Our seasoned, well-trained wilderness adventurers–Sierra Club Outings volunteers–knew to expect poor weather and altered our schedule accordingly. On day five, we broke camp very early in the morning in order to reach our next site before the afternoon storms rolled into the Weminuche. Arriving at our destination at this time posed a concern because we had a long, arduous hike to get there: it required crossing two passes linked by a trail that, at times, devolved into a cliff-hugging, scree-filled scratch of earth.  Navigating this path would be slow going, not only because of the scree, but also because ascending two passes meant gaining (and then losing) altitude twice; hiking such a route takes time and energy, and it poses its own dangers beyond these concerns, as well. In our case, we’d be exposed above treeline for a longer period of time–the exact place you don’t want to be in an electrical storm.

As I we maneuvered across the second scree field and towards the final pass, the temperature fell rapidly, the sky darkened, and the wind picked up speed. Moreover, the atmosphere had a heavy, laden-with moisture feel–you know, the way the air feels right before it’s going to rain. Still, I carried on, putting one foot in front of the other.

Next, perhaps five to ten minutes before the hail began, I misread a comment by one of the leaders as we summited the pass and began our descent to camp. I remember the trip’s primary leader mentioning that, if we had to use the bathroom, then we better get to it. Of course, now I realize the angle of his comment. The storm, rain, and whatever else it would bring was imminent, and even if we wanted to take a bathroom break in the  driving rain, we wouldn’t have time. We’d be descending to treeline as quickly as possible or, in the worst-case scenario, we’d need to hunker down in “crouch mode” if conditions were too severe to safely move forward. At the time of the comment, however, I completely missed the full import of what our leader said because I was so focused on my victory: enduring what I considered to be two tough passes and a pretty precarious traverse across a scree field.  (I’m afraid of heights, you see, and while backpacking has helped to diminish that fear, certain conditions, like narrow, gravel-dusted trails that give way to almost sheer vertical drops, kick my fight-or-flight response into full tilt.)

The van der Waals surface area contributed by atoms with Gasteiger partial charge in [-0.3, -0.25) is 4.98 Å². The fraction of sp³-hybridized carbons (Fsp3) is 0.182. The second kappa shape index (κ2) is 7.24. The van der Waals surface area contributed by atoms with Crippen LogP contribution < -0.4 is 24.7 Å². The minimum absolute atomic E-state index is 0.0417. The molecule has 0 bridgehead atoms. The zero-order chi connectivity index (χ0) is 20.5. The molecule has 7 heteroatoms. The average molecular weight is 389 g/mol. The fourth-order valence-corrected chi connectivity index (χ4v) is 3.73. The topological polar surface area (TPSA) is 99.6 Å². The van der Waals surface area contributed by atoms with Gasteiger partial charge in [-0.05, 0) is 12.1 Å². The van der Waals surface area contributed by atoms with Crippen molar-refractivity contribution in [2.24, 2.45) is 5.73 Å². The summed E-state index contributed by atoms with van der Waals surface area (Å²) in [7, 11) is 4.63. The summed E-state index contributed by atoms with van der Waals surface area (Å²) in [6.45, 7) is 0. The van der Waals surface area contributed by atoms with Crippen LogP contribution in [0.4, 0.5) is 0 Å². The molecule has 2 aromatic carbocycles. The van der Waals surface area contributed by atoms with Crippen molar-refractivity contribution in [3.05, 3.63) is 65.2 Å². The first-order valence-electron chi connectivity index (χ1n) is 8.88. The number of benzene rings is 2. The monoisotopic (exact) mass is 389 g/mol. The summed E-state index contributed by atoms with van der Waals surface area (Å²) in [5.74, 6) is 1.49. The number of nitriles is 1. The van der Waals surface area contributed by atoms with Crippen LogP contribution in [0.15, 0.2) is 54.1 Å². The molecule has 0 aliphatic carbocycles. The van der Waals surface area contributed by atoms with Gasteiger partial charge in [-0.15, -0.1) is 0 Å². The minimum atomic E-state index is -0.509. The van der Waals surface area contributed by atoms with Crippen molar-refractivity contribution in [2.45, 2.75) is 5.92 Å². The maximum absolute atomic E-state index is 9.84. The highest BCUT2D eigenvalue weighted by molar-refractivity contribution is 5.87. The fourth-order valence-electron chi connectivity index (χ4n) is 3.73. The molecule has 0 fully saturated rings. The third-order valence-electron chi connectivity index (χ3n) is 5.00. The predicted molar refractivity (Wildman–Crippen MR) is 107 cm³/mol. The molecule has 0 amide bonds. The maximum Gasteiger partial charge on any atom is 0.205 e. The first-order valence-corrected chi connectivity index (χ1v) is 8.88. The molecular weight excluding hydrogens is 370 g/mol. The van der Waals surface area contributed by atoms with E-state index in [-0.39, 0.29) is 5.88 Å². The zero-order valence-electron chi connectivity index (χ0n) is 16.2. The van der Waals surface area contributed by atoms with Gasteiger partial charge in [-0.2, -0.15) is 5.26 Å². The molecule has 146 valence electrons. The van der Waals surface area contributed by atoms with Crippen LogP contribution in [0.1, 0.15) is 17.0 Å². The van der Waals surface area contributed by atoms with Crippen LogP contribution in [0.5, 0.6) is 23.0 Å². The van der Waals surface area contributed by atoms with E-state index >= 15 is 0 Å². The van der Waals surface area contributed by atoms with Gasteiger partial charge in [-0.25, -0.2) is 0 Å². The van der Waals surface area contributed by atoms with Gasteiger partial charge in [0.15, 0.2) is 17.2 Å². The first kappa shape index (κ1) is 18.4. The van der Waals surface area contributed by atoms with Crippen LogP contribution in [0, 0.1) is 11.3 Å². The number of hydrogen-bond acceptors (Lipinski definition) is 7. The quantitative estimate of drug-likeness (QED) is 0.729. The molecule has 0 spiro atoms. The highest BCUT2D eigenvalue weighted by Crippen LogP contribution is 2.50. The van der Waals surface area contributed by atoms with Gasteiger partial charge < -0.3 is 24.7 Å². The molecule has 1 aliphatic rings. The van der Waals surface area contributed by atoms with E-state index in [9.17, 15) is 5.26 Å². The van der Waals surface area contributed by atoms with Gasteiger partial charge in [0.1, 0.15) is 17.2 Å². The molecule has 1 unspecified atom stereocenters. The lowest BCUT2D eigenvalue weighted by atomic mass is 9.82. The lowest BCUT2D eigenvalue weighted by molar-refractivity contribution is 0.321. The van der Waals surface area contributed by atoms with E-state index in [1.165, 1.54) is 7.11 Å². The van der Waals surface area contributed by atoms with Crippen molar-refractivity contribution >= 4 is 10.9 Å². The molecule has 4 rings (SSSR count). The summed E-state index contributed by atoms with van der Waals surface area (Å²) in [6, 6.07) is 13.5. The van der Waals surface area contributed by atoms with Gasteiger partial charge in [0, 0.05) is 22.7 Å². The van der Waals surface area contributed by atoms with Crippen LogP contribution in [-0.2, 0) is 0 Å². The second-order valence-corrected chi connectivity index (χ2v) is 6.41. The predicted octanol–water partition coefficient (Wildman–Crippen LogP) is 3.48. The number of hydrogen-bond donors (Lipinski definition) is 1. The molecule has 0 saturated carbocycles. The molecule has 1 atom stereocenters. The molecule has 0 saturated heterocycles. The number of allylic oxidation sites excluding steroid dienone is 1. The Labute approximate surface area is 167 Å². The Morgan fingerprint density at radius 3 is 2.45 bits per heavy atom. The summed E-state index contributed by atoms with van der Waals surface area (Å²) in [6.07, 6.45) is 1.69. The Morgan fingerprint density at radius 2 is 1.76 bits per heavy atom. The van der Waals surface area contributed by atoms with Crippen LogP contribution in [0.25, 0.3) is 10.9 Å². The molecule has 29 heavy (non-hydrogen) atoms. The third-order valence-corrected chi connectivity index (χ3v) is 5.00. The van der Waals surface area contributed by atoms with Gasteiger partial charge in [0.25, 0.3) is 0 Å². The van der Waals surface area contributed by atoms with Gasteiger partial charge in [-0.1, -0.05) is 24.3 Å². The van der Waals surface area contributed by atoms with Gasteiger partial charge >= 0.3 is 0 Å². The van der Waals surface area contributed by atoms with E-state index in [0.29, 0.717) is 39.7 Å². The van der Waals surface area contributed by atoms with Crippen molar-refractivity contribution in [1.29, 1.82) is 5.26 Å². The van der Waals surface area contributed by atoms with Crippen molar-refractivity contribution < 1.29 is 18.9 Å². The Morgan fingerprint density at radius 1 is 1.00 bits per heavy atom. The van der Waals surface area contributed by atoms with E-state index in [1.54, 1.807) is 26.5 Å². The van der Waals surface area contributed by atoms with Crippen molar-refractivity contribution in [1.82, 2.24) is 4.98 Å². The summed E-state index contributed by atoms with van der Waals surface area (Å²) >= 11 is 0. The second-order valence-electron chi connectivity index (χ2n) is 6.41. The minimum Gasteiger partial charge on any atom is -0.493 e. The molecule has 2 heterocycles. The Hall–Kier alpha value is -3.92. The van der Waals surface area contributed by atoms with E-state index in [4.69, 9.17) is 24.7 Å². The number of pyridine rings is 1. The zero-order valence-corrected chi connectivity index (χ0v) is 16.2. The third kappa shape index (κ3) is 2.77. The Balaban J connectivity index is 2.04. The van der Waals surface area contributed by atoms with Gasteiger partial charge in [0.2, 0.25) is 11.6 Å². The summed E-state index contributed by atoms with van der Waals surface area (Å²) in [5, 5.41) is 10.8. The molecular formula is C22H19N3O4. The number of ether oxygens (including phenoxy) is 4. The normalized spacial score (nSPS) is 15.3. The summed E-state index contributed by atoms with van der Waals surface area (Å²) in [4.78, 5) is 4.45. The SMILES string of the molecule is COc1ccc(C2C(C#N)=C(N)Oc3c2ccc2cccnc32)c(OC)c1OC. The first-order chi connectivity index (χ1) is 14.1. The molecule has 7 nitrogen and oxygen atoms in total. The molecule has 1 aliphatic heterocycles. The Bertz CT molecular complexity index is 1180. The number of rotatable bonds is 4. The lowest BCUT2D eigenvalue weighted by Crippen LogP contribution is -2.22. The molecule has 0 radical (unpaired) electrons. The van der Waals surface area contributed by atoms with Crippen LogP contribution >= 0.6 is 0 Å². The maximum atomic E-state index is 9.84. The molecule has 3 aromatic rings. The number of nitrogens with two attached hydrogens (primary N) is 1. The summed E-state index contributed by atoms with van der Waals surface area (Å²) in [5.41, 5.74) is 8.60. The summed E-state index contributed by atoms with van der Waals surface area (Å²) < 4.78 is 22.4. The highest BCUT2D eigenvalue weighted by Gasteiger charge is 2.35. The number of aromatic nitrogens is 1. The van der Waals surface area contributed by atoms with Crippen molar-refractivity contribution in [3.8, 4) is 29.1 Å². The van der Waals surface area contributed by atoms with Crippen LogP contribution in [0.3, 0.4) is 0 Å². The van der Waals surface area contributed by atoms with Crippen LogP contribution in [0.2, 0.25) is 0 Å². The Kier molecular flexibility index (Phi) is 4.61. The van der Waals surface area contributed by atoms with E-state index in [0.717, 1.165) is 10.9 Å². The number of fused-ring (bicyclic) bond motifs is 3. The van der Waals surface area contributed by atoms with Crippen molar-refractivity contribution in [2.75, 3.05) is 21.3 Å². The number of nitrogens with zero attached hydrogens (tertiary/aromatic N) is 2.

Why did I unintentionally ignore and misinterpret signs that heavy rain was near and that I needed to prepare my belongings before the weather hit? What was I thinking?

While I’m sure I could look to a variety of literature and fields (e.g., survivor studies) for answers, I like Laurence Gonzales’ Deep Survival: Who Lives, Who Dies, and Why. I think his text offers some pretty compelling explanations for my illogical behavior–actions that prompt one (myself included) to ask, “what was she thinking?” Yet, Gonzales would say that the absence of rational thought is precisely the point.  I wasn’t thinking.

Extra goodies: Did you like the first part of this post (i.e., before the jump)? I created it as part of my Blog Lab series in a entry exploring the connections between blog post opening gambits and introductory paragraphs in academic writing.

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Posted in Backpacking

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Dr. Amy Rubens
I'm an "ambulant scholar," and I move among several worlds. As a professor of English, I research and write for audiences within and outside of academia. As a teacher of writing, literature, and culture, I facilitate learning. As a blogger, I critique, question, and reflect. Learn more about this blog and the work I do as a professor and workplace writing consultant.